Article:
Questions or Comments:

Contact:  Fredric Cantor, USDA, APHIS, VS, New England,  508-363-2290

Another successful training!

Dr. Inga Sidor (in blue) orients the participants.


On March 26, over a dozen wildlife professionals gathered at Tufts Cummings School of Veterinary Medicine to learn the basics of wildlife necropsy, sampling, and disease surveillance. This was the second training in a month, and was an equal success! Participants got the opportunity to dissect and examine a variety of Northeastern species, from fox and coyote to great horned owl and wild turkey. NWDC pathologists were on hand to aid the biologists in their very hands on endeavors, and it appears clear that a good (and educational) time was had by all.

Our thanks goes out, once again, to Safari Club’s Connecticut Chapter and their New England Foundation for generously funding these workshops. We’re laying the groundwork for biologists to feel confident and empowered to initiate disease investigations in collaboration with NWDC’s scientists and veterinarians!

The definition of hands on: a participant dissects a coyote.

Successful training at UConn

NEWDC Interim Director Julie Ellis presents to the attendees.

On March 16th, 2012, NWDC held its first training workshop for biologists and other wildlife personnel at the University of Connecticut. About a dozen attendees received both lecture and hands-on instruction in wildlife disease issues, personal protection, epidemiology, forensics and outbreak investigation. The crew suited up in Tyvek for the necropsy portion of the day, when pathologists from UConn and UNH dug in alongside the participants for the kind of training they just won’t get anywhere else.

Pathologists and biologists pause for a photo on the necropsy floor.

We’re fully booked for the next session at the Cummings School of Veterinary Medicine at Tufts next week, and hope for equal success there.

Thanks to Safari Club International’s Connecticut Chapter and New England Foundation for their generous sponsorship of these workshops!

Necropsy training workshops this month!

Two training workshops are scheduled and booked to capacity this month, with wildlife biologists and other agency personnel signed up to learn hands on field necropsy techniques, disease outbreak investigation, and minimizing risk to wildlife, domestic animals, and human health when conducting such investigations. The workshops will take place at Tufts Cummings School of Veterinary Medicine, and the University of Connecticut, and will be lead by NWDC pathologists.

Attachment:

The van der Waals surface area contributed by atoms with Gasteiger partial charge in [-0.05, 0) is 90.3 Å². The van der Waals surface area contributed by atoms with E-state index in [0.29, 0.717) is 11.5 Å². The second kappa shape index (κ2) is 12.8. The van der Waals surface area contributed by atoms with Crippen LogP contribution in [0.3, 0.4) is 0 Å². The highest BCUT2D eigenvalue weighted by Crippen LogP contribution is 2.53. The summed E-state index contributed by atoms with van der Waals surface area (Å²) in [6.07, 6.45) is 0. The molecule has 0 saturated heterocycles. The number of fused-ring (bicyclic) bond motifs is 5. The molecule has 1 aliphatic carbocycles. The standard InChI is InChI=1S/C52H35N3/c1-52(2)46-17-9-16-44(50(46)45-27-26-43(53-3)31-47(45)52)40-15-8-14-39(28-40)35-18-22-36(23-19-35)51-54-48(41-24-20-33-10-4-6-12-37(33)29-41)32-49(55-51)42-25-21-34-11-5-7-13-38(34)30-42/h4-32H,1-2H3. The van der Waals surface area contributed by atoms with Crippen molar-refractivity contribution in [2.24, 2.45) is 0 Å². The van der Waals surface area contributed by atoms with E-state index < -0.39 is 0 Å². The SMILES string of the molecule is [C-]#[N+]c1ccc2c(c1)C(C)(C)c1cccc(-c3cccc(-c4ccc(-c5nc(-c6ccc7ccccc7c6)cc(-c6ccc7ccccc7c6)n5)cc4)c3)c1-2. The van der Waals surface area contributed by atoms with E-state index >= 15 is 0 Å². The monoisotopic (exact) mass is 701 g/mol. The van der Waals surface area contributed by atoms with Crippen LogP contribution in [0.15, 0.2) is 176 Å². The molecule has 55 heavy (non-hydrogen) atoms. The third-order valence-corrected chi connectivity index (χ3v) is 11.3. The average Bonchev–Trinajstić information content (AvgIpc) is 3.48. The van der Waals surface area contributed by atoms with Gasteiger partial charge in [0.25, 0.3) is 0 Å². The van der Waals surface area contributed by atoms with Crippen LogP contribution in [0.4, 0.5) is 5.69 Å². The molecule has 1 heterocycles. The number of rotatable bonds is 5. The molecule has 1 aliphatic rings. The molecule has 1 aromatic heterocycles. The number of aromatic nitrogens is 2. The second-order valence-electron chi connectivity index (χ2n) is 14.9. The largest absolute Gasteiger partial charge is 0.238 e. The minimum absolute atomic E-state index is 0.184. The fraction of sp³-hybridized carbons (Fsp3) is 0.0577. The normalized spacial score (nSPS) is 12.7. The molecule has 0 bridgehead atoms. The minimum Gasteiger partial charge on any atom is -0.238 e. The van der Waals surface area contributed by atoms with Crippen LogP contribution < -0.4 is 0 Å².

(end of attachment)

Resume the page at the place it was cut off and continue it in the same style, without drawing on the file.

We are very grateful to the Safari Club New England Foundation and Connecticut Chapter for funding these workshops. We’re excited for this big step, and look forward to offering additional workshops throughout the Northeast in the future!

Yale Human Animal Medicine Project now blogging

Yale’s Human Animal Medicine Project has been a leader in the One Health concept of ecological medicine for some time. Recognizing that human health cannot be logically isolated from animal health, they have been hard at work building linkages between researchers and medical professionals across a wide variety of species.

Now you can follow their work at their new blog. NWDC positions itself at the same convergence point between wildlife, human, and domestic animal health that Yale has been focussed on, and we are pleased to publicize their new blog.

NWDC presence at WDA 2011

The 60th annual International Meeting of the Wildlife Disease Association will take place this month, August 14-19, 2011 in Quebec City, Quebec, Canada. The proximity of the meeting makes it the perfect venue to get the word out about NWDC to both regional partners and the wider wildlife community. Dr. Richard French will present a poster on NWDC, and is looking forward to discussing our project with any and all who wish to stop by his station. If you will be attending WDA this year, look for Rich and stop by a chat!

Dr. Richard French aids in fish kill diagnosis

Location of Spofford Lake in Chesterfield, NH.

NWDC pathologist Richard French, based at the New Hampshire Veterinary Diagnostic Laboratory, was called upon to assist when a fish kill occurred at Spofford Lake in southwestern New Hampshire in mid-June. Unusual numbers of dead sunfish (bluegill, pumpkinseed), and lesser numbers of several other species were observed dead on the lake’s shores, prompting NH officials to submit samples to the US Fish and Wildlife Service’s Fish Health Center in Lamar, PA. Whole specimens were also submitted to Dr. French. You can read the full story and the apparent cause of the die-off at NH Fish and Game’s website.